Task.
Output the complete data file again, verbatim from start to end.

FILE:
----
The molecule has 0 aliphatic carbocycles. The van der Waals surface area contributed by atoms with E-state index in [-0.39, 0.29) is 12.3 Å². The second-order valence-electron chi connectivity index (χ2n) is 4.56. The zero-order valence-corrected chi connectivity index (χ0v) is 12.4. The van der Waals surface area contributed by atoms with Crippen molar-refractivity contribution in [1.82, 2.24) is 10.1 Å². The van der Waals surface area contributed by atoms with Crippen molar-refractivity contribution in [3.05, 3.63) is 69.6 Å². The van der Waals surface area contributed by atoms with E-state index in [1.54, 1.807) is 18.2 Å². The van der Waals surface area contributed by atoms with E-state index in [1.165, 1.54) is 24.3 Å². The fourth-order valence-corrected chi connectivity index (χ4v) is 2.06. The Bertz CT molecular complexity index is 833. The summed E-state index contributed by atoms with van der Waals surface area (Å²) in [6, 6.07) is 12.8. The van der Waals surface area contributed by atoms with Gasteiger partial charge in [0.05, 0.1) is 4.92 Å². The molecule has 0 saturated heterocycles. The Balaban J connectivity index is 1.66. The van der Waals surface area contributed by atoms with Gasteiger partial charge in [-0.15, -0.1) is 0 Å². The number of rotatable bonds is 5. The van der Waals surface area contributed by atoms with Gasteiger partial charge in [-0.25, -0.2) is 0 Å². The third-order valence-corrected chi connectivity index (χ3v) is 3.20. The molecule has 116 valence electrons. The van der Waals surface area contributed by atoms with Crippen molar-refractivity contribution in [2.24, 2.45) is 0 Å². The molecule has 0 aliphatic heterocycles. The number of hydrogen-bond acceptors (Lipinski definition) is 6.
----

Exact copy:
The molecule has 0 aliphatic carbocycles. The van der Waals surface area contributed by atoms with E-state index in [-0.39, 0.29) is 12.3 Å². The second-order valence-electron chi connectivity index (χ2n) is 4.56. The zero-order valence-corrected chi connectivity index (χ0v) is 12.4. The van der Waals surface area contributed by atoms with Crippen molar-refractivity contribution in [1.82, 2.24) is 10.1 Å². The van der Waals surface area contributed by atoms with Crippen molar-refractivity contribution in [3.05, 3.63) is 69.6 Å². The van der Waals surface area contributed by atoms with E-state index in [1.54, 1.807) is 18.2 Å². The van der Waals surface area contributed by atoms with E-state index in [1.165, 1.54) is 24.3 Å². The fourth-order valence-corrected chi connectivity index (χ4v) is 2.06. The Bertz CT molecular complexity index is 833. The summed E-state index contributed by atoms with van der Waals surface area (Å²) in [6, 6.07) is 12.8. The van der Waals surface area contributed by atoms with Gasteiger partial charge in [0.05, 0.1) is 4.92 Å². The molecule has 0 saturated heterocycles. The Balaban J connectivity index is 1.66. The van der Waals surface area contributed by atoms with Gasteiger partial charge in [-0.15, -0.1) is 0 Å². The number of rotatable bonds is 5. The van der Waals surface area contributed by atoms with Gasteiger partial charge in [-0.25, -0.2) is 0 Å². The third-order valence-corrected chi connectivity index (χ3v) is 3.20. The molecule has 116 valence electrons. The van der Waals surface area contributed by atoms with Crippen molar-refractivity contribution in [2.24, 2.45) is 0 Å². The molecule has 0 aliphatic heterocycles. The number of hydrogen-bond acceptors (Lipinski definition) is 6.